During an archaeological expedition on Bouvetøya Island in Antarctica, a team of archaeologists and other scientists find themselves caught up in a battle between the two legends. Soon, the team realize that only one species can win.
200 years after her death, Ellen Ripley is revived as a powerful human/alien hybrid clone. Along with a crew of space pirates, she must again battle the deadly aliens and stop them from reaching Earth.
After her last encounter, Ellen Ripley crash-lands on Fiorina 161, a maximum security prison. When a series of strange and deadly events occur shortly after her arrival, Ripley realizes that she has brought along an unwelcome visitor.
Charles S. Dutton,
Ellen Ripley is rescued by a deep salvage team after being in hypersleep for 57 years. The moon that the Nostromo visited has been colonized, but contact is lost. This time, colonial marines have impressive firepower, but will that be enough?
After a space merchant vessel perceives an unknown transmission as a distress call, its landing on the source moon finds one of the crew attacked by a mysterious lifeform, and they soon realize that its life cycle has merely begun.
In 2018, a mysterious new weapon in the war against the machines, half-human and half-machine, comes to John Connor on the eve of a resistance attack on Skynet. But whose side is he on, and can he be trusted?
When a private satellite encounters an unidentified source of heat in Antarctica and it is found to be a pyramid buried deep underground , a search team comprising of top-of-the-line archaeologists and engineers is sent to Antarctica to find out more . Once there , the team comes across signs which indicate that the place is inhabited by an unknown alien species . It is not long before the aliens begin to hunt the team members . At the same time , a trio of coming-of-age Predators have arrived to collect the skulls of the aliens as trophies , and the humans are caught between a deadly battle between the two warring species .Written by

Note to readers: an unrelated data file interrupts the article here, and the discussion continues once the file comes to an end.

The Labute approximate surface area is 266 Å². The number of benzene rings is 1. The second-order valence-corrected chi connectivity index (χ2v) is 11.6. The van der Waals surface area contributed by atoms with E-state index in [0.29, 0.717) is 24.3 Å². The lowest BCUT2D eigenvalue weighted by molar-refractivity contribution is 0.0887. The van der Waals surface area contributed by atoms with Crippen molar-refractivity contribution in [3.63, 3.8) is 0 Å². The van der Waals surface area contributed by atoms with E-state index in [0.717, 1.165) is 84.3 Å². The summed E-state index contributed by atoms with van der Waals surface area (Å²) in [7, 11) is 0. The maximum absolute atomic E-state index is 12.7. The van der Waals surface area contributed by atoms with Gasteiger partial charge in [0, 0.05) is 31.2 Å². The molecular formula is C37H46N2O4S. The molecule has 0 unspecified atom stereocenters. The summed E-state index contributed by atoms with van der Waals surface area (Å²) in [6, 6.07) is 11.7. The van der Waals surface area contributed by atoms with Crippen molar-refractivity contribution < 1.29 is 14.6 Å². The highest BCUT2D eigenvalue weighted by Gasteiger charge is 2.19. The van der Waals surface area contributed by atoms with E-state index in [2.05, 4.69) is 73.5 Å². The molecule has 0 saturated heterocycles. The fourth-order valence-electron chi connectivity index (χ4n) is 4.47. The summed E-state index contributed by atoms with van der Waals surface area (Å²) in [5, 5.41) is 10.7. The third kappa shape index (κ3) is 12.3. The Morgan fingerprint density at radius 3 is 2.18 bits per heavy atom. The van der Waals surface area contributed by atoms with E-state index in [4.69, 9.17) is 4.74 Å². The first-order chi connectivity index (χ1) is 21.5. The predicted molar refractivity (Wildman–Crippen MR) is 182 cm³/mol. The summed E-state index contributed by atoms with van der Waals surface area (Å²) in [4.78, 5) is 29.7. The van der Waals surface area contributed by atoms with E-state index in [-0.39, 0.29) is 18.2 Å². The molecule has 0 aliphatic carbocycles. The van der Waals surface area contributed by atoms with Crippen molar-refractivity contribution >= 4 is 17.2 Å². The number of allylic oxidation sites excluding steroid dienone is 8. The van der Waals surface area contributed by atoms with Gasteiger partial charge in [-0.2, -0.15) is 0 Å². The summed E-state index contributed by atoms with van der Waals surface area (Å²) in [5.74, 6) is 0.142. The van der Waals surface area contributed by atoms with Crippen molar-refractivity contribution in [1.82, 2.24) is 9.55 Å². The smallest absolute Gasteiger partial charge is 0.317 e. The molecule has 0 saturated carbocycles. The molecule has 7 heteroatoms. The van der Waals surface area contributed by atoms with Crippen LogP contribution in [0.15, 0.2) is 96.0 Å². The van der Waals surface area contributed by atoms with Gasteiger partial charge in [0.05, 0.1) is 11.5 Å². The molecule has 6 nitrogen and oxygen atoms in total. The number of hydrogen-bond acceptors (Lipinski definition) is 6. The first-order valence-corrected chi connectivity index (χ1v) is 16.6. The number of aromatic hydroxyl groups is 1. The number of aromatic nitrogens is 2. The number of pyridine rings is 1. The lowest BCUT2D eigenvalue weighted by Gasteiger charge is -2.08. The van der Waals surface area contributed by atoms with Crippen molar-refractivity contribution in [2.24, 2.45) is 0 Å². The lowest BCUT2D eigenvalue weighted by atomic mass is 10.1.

There's a shot where Lex pulls herself up a cliff. It's filmed exactly like the shot in Alien (1979) where Ripley (Sigourney Weaver) does the same, looking for the Alien, and in Aliens (1986), when Ripley pulls herself out of the airlock at the end. In both shots, the characters are sweating profusely, and one of their hands in front of their faces can be seen. See more »
(at around 38 mins) Sebastian sets the clock on the sarcophagus to October 10, 2004 - 10/10/2004, because the Aztec calendar was supposedly based on 10's (the decimal system, erroneously called "metric" here). Yet, why would an Aztec civilization set a calendar to align with the Gregorian calendar, which is what our modern calendar is and wasn't developed until centuries later by the Romans? The Aztecs would not recognize what we call "October" as the 10th month. See more »
Since the film has no opening credits, the end credits begin with an extended primary credits sequence. This sequence is shown over close-ups of various aspects of the Predator pyramid interior. See more »
The Premium Cable version of the film (networks such as HBO) includes the addition of the 1904 alternate opening, but no additional scenes beyond that This version includes some, but not all, of the CGI blood and gore additions prevalent in the unrated home video release. See more »